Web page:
For Immediate Release: October 22, 2019
Contact: Nancy Jackson (213) 978-1960
The Ethics Commission unanimously approved four stipulated orders at its meeting today, imposing fines totaling $136,000 for lobbying and campaign finance violations.
Three of the cases involved violations of the registration and reporting requirements of the Municipal Lobbying Ordinance. Lobbying entities are required to register and report their lobbying activity to help the public identify who is attempting to influence City action.
Pacific Crest Consultants (Pacific Crest) and two of its lobbyists, Chris Parker and John Parker, admitted that they failed to register as lobbying entities and file quarterly disclosure reports from the second quarter of 2017 through the fourth quarter of 2018. Pacific Crest and Chris Parker were each fined $22,500, and John Parker was fined $20,000.
The fourth case involved 1181 N. Hillcrest Road, LLC (Hillcrest LLC), a limited liability company owned and managed by developer Bruce Makowsky. Hillcrest LLC admitted to reimbursing ten of its employees and business associates who contributed to Joan Pelico’s 2015 City Council campaign committee (Pelico for City Council 2015). Enforcement staff found no evidence to indicate that Joan Pelico knew the contributions were reimbursed. Hillcrest LLC also admitted to making contributions in excess of the $700 per-person limit.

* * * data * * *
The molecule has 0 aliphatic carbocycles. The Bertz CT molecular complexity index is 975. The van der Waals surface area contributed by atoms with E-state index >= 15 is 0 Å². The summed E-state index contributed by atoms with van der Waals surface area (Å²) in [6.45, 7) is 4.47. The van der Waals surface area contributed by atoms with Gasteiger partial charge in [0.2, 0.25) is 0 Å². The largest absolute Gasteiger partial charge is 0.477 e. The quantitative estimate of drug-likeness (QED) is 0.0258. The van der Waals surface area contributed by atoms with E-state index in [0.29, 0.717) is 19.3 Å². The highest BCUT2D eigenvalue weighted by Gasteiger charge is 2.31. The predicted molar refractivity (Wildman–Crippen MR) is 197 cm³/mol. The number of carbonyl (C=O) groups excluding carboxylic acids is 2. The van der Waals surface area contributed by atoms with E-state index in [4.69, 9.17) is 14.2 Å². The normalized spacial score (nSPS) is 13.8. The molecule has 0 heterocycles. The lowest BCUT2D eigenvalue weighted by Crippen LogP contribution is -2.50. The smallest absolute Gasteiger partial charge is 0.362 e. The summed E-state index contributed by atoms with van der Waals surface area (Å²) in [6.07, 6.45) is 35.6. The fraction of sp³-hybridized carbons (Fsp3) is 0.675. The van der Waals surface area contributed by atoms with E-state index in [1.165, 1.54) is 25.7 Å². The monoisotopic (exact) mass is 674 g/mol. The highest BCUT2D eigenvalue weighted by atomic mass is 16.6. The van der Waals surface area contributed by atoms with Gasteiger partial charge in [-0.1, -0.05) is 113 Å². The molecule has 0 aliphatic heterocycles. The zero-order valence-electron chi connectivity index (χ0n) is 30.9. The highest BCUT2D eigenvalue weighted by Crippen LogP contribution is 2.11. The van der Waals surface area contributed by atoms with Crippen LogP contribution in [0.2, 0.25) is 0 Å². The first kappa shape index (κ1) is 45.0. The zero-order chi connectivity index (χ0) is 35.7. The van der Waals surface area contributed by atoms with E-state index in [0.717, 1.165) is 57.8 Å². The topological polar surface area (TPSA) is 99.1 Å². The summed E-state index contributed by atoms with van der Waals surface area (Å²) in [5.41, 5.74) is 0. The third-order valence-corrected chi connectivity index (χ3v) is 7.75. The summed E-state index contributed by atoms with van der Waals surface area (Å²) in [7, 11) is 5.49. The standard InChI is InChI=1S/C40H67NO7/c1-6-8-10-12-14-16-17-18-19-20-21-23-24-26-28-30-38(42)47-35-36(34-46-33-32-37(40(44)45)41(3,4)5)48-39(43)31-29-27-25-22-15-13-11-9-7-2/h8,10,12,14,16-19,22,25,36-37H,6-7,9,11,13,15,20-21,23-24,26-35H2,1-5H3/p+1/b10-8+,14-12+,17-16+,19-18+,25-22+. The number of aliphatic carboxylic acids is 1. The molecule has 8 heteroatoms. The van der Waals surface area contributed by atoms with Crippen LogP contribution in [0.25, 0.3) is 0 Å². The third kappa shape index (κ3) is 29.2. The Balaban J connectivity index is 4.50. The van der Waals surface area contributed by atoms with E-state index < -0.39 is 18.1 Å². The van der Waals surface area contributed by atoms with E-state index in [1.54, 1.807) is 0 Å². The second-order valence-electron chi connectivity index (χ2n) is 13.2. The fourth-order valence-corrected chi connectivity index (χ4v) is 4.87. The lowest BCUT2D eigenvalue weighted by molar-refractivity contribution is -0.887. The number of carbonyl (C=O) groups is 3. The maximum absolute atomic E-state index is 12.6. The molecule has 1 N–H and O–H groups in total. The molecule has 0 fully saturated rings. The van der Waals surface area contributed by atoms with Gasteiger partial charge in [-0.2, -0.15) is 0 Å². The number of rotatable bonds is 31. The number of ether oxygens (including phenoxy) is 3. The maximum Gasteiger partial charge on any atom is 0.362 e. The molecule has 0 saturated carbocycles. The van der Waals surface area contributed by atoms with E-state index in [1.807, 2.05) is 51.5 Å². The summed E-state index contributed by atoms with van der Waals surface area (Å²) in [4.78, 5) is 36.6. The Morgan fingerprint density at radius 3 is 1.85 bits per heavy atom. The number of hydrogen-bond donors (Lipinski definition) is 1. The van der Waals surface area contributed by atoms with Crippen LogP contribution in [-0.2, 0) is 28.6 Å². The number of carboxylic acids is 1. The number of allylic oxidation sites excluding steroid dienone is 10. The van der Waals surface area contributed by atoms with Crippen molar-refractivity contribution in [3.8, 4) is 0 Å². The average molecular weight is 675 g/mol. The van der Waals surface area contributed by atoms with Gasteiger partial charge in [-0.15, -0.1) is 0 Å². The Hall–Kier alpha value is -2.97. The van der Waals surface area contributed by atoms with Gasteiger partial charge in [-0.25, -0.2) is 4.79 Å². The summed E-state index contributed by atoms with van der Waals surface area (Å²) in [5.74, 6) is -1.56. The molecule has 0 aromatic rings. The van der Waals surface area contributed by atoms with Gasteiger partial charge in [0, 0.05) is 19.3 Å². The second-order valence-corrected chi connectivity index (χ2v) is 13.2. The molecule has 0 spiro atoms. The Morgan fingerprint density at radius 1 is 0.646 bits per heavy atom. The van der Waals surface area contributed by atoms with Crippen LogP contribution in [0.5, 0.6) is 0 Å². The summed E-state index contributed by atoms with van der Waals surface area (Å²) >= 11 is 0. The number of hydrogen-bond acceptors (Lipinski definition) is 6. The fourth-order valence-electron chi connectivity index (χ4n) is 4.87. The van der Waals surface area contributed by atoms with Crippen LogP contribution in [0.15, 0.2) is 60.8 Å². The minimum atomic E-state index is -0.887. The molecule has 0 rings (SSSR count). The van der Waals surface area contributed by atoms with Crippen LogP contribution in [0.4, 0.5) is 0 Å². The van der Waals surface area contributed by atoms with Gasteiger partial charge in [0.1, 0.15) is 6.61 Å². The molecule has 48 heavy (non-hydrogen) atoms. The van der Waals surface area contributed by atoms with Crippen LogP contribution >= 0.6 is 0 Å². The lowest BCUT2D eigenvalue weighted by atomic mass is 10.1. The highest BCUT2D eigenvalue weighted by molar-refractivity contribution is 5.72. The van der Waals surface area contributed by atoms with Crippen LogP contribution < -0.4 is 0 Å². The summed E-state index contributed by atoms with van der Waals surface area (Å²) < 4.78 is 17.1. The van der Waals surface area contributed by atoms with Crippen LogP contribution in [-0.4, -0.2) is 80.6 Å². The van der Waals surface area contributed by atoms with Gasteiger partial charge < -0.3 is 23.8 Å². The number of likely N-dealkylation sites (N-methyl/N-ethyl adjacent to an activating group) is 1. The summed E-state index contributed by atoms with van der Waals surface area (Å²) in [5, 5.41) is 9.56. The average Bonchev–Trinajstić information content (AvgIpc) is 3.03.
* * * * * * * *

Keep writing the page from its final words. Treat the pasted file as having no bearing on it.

The City’s campaign finance laws prohibit contributions that are made in the name of anyone other than the true source of the funds, because such contributions deprive the public of information about who financially supports candidates. Reimbursed contributions can also be used to circumvent the contribution limits.
“Each of these enforcement actions underscores the importance of transparency in Los Angeles City government,” said Melinda Murray, President of the Ethics Commission. “The Ethics Commission continues to place a high priority on transparency and to hold accountable those who would obscure either lobbying activity or the sources of contributions.”
All fines levied by the Ethics Commission are paid to the City’s general fund. Enforcement orders can be viewed and searched through the Ethics Commission’s Public Data Portal.
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The Ethics Commission was created by Los Angeles voters in 1990 to impartially administer and enforce the City’s governmental ethics, campaign financing, and lobbying laws.